Osborne said he is concerned that noise from the Morro Bay wind projects could disturb the area’s whales. Whales and other cetaceans use sounds and vibrations as their primary means of communication and navigation through the water.

According to a report by Whale and Dolphin Conservation (WDC), the noise generated by pile driving from the construction of offshore wind farms was loud enough to be audible by harbor porpoises beyond 80 km from the source. It could also mask their communication at 30 to 40 km.

No studies have been conducted yet on the noise impacts of offshore wind construction on whales, so it is hard to say how much whales in California waters could be impacted.

“Having something of that scale kind of in the middle of their migratory corridor up and down the coast here is something I would like to see a bit more hard data on, as far as the amount of noise it’s going to put into the water, different distances from those turbines and the vibrations,” said Osborne.

Noise disturbances could potentially alter feeding, migration and reproduction behaviors. According to the WDC report, other possible impacts of offshore wind development on whales and other cetaceans could be potential entanglements with cables and collisions with rotating blades and maintenance vessels.

View from the Morro Bay Whale Watching captain's seat.
Photo by Amanda Wernik
View from the Morro Bay Whale Watching captain's seat.

However, these findings are not conclusive evidence that the California projects will have the same effects on wildlife. Scientists are still studying the potential impact the wind farms will have on whales and other wildlife in West Coast waters.

However, the project could also bring benefits to the region’s marine environment. Morro Bay Whale Watching Deckhand Amy McKellar said while she is concerned about the project, she thinks it could help the ocean ecosystem by creating artificial reefs.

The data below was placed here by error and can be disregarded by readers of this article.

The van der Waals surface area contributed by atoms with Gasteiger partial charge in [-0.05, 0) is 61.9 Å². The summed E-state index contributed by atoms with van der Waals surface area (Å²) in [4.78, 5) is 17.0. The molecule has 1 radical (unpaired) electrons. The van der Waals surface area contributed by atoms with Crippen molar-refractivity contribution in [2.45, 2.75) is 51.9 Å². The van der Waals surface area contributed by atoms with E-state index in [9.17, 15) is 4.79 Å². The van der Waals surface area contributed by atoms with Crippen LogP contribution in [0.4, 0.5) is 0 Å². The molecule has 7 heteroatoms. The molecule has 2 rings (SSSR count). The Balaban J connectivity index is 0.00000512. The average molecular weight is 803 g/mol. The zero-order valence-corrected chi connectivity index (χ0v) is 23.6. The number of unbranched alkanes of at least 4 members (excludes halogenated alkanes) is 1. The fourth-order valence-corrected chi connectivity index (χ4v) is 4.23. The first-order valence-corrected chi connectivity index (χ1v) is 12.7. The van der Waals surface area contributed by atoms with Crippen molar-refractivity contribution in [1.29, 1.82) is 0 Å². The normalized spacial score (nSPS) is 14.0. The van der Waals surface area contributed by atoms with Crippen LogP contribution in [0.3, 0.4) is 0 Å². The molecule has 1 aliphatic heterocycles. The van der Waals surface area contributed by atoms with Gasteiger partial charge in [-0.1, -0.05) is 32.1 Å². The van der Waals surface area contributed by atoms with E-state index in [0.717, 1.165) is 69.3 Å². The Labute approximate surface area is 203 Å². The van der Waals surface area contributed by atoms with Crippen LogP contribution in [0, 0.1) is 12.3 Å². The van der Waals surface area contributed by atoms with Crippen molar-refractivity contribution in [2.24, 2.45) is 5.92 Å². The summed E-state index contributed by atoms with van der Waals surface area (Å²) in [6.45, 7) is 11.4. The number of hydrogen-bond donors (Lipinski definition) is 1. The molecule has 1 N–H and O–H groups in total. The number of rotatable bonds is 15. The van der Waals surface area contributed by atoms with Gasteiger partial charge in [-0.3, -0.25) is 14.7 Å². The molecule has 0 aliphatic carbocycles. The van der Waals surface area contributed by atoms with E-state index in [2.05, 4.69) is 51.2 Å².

“I think it could be great,” McKellar said. “I actually think it would create reef structure and potentially bring in some animals underwater.”

Osborne added it is not just the animals who could be affected. If whales someday come through this area in lesser numbers or not at all, it could impact his livelihood, too.

“I would hate to see the whales avoiding that area, potentially keeping many miles clear of it, even to the point where it impacts us here in Morro Bay and the whale watching,” Osborne said. “It might be that no whales want to come within 20, 30, 50 miles of that wind farm because of the noise and interference to them.”

Morro Bay is still years away from seeing wind turbines off its coast, so there is still a long way to go until it's clear whether or not it will be a major threat to California’s migratory whales.

KCBX Reporter Amanda Wernik graduated from Cal Poly, San Luis Obispo with a BS in Journalism. Amanda is currently a fellow with the USC Center for Health Journalism, completing a data fellowship that will result in a news feature series to air on KCBX in the winter of 2024.